“I was very shy – with strangers – I couldn’t talk to people. And I found if I had a drink, it would loosen me up. The barriers went down and I became very social. That’s what got me started.”
These words from iconic American entertainer Richard “Dick” Wayne Van Dyke would shock many people, given his immense popularity as an actor in films such as “Mary Poppins” and “Chitty Chitty Bang Bang,” and his role in the hit television sitcom “The Dick Van Dyke Show.” In a candid interview with Oprah Winfrey on her show “Oprah: Where Are They Now?”, the legendary actor admitted that the onset of his alcoholism was due to shyness emanating from social anxiety. Although Van Dyke’s admission may have raised eyebrows, it is not a unique case – alcohol is considered a popular self-medicating option, second only to food, for individuals battling social anxiety.
Eating is a tried-and-tested way of feeling better, explains Tian Dayton, clinical psychologist and author. “Sitting down to a yummy sweet along with a cup of tea or coffee is an age-old way of self-soothing. And a perfectly harmless one if done in moderation,” she says. However, when eating becomes the sole option to calm frayed nerves, it assumes serious overtones. “Food starts to be a ‘substance’ that we use, or misuse, to feel better fast,” the author adds. Depending on something external, rather than internal self-regulation, weakens the body’s natural ability to calm down. In such situations, food becomes “a sort of self-administered medication.” The same is true for alcohol and other substances.
Placebo effect of positive expectancies of anxiety reduction
According to the Anxiety and Depression Association of America (ADAA), nearly 15 million American adults, representing 7 percent of the adult population, suffer from social anxiety disorder (SAD) in any given year. It also reports that around 20 percent of Americans with an anxiety or mood disorder such as depression suffer from an alcohol or other substance use disorder (SUD) – the same holds true the other way around. The substances can aggravate anxiety symptoms.
Past research by the University of Manitoba in Winnipeg, Canada, examined the association between SAD and using alcohol to self-medicate anxiety symptoms. Individuals with anxiety disorders who self-medicated at the beginning of the study had a two- to five-time higher likelihood of developing SUD within three years, compared to those who did not self-medicate. Moreover, self-medicating with alcohol to treat ordinary feelings of anxiety led to a significantly higher likelihood of developing full-blown SAD by the time the study ended. The findings showed that although alcohol produced beneficial short-term results, its impact worsened social anxiety in the long term.
Various researchers offer hypotheses regarding the placebo effects produced by positive expectancies of anxiety reduction. Researchers from the Center for Drug and Alcohol Programs and Alcohol Research Center at the Medical University of South Carolina (MUSC) explain that “Positive expectancies that alcohol can relieve social fears may explain why some people experiment with alcohol as a coping strategy in the first place.” If such positive expectancies are not disputed, individuals develop a strong belief system to justify continued alcohol use for suppressing anxiety.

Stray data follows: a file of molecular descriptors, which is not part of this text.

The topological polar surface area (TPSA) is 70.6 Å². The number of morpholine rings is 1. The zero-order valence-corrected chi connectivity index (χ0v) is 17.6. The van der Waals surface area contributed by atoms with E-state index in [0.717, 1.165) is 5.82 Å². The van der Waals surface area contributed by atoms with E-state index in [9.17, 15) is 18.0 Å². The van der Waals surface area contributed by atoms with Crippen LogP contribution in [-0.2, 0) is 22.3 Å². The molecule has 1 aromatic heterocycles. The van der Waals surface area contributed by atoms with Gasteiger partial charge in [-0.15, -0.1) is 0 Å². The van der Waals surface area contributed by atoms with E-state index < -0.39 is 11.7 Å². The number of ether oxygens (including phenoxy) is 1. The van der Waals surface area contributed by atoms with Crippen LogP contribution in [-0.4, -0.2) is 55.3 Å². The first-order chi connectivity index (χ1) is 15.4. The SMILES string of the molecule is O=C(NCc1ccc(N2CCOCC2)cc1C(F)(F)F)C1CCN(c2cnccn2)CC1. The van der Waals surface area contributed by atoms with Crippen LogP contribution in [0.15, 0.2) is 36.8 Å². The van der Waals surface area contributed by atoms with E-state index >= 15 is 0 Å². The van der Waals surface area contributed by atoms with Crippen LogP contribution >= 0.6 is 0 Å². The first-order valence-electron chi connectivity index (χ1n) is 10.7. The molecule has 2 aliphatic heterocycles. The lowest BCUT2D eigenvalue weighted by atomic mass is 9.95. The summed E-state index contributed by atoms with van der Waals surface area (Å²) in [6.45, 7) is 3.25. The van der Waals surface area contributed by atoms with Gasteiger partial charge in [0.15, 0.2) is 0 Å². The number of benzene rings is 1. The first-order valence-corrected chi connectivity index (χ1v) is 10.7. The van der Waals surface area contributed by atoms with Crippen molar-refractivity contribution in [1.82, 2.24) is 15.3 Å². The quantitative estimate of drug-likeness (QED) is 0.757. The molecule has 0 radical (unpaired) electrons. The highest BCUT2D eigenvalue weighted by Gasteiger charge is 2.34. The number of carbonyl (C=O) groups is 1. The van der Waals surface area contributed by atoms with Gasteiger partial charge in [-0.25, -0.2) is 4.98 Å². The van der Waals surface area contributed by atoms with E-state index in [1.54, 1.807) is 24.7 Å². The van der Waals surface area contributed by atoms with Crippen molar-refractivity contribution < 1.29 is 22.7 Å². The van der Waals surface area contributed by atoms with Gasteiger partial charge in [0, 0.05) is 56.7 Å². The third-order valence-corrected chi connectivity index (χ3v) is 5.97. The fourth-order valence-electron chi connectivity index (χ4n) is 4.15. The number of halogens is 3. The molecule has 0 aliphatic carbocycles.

The use of substances such as benzodiazepines (frequently prescribed for anxiety) and alcohol, which act as central nervous system depressants, temporarily soothe nerves and help in suppressing some of the acute psychological symptoms of anxiety. This may explain the high popularity of alcohol use as a self-medication option and one of the “primary means of coping” with SAD.
Treatment of co-occurring SAD and alcohol use disorder
Eagerly anticipating the first drink at a social event may indicate some degree of social anxiety or even alcoholism. However, looking forward to a drink because an individual is fond of it (and not because it alters mood) is something else. The treatment of co-occurring SAD and alcohol abuse requires comprehensive and specialized care. Attending support groups may be intimidating and trigger further anxiety in people already suffering from SAD. The same may hold true for seeking admission in a residential mental health treatment program where the patient will be expected to live among strangers and participate in group therapy sessions.
In such cases, one-on-one counseling sessions with therapists specializing in anxiety disorders can help. Such sessions, besides helping individuals overcome their social anxiety, can equip them with skills necessary to enroll in an alcohol treatment program in future. Past research shows that a combination of combination of cognitive-behavioral therapy (CBT) and motivational enhancement therapy (MET) may be successful in treating co-occurring SAD and alcohol use disorder.
Co-occurring disorders are complex, and often their diagnosis and treatment pose challenges. It is vital to treat both the disorders simultaneously for long-lasting recovery. Sovereign Health understands the plight of someone who is unable to discontinue substance use despite the negative mental health impact. Our customized recovery programs are designed to treat the person holistically. Call our 24/7 helpline to know about the most effective California dual diagnosis treatment programs. You can even chat online with one of our representatives to know more about our state-of-art residential treatment centers in California.
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